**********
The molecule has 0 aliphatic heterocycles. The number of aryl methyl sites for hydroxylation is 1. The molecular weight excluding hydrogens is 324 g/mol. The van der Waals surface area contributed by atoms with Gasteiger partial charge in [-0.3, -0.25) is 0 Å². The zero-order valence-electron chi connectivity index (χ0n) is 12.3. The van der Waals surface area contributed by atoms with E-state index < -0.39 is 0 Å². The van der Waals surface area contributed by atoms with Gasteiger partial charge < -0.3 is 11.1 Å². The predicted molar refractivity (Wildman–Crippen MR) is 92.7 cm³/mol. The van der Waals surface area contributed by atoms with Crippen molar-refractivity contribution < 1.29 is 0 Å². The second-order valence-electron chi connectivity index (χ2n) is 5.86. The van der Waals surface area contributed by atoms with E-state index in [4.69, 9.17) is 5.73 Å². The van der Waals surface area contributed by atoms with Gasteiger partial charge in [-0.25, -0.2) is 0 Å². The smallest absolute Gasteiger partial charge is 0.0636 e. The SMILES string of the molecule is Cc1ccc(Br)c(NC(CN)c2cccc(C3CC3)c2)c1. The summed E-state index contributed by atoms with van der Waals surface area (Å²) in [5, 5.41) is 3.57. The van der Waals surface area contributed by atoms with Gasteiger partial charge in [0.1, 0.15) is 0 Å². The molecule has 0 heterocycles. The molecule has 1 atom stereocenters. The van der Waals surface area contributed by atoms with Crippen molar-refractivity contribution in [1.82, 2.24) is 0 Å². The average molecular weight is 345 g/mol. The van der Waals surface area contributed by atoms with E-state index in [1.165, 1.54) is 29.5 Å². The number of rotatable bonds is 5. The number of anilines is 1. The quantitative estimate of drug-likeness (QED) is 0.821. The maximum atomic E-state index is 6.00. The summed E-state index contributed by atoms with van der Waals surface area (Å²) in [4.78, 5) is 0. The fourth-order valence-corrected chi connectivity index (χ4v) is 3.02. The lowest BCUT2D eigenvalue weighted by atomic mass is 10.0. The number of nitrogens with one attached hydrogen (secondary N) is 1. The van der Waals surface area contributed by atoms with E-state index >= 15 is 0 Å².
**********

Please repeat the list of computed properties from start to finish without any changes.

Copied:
The molecule has 0 aliphatic heterocycles. The number of aryl methyl sites for hydroxylation is 1. The molecular weight excluding hydrogens is 324 g/mol. The van der Waals surface area contributed by atoms with Gasteiger partial charge in [-0.3, -0.25) is 0 Å². The zero-order valence-electron chi connectivity index (χ0n) is 12.3. The van der Waals surface area contributed by atoms with E-state index < -0.39 is 0 Å². The van der Waals surface area contributed by atoms with Gasteiger partial charge < -0.3 is 11.1 Å². The predicted molar refractivity (Wildman–Crippen MR) is 92.7 cm³/mol. The van der Waals surface area contributed by atoms with Crippen molar-refractivity contribution < 1.29 is 0 Å². The second-order valence-electron chi connectivity index (χ2n) is 5.86. The van der Waals surface area contributed by atoms with E-state index in [4.69, 9.17) is 5.73 Å². The van der Waals surface area contributed by atoms with Gasteiger partial charge in [-0.25, -0.2) is 0 Å². The smallest absolute Gasteiger partial charge is 0.0636 e. The SMILES string of the molecule is Cc1ccc(Br)c(NC(CN)c2cccc(C3CC3)c2)c1. The summed E-state index contributed by atoms with van der Waals surface area (Å²) in [5, 5.41) is 3.57. The van der Waals surface area contributed by atoms with Gasteiger partial charge in [0.1, 0.15) is 0 Å². The molecule has 0 heterocycles. The molecule has 1 atom stereocenters. The van der Waals surface area contributed by atoms with Crippen molar-refractivity contribution in [1.82, 2.24) is 0 Å². The average molecular weight is 345 g/mol. The van der Waals surface area contributed by atoms with E-state index in [1.165, 1.54) is 29.5 Å². The number of rotatable bonds is 5. The number of anilines is 1. The quantitative estimate of drug-likeness (QED) is 0.821. The maximum atomic E-state index is 6.00. The summed E-state index contributed by atoms with van der Waals surface area (Å²) in [4.78, 5) is 0. The fourth-order valence-corrected chi connectivity index (χ4v) is 3.02. The lowest BCUT2D eigenvalue weighted by atomic mass is 10.0. The number of nitrogens with one attached hydrogen (secondary N) is 1. The van der Waals surface area contributed by atoms with E-state index >= 15 is 0 Å².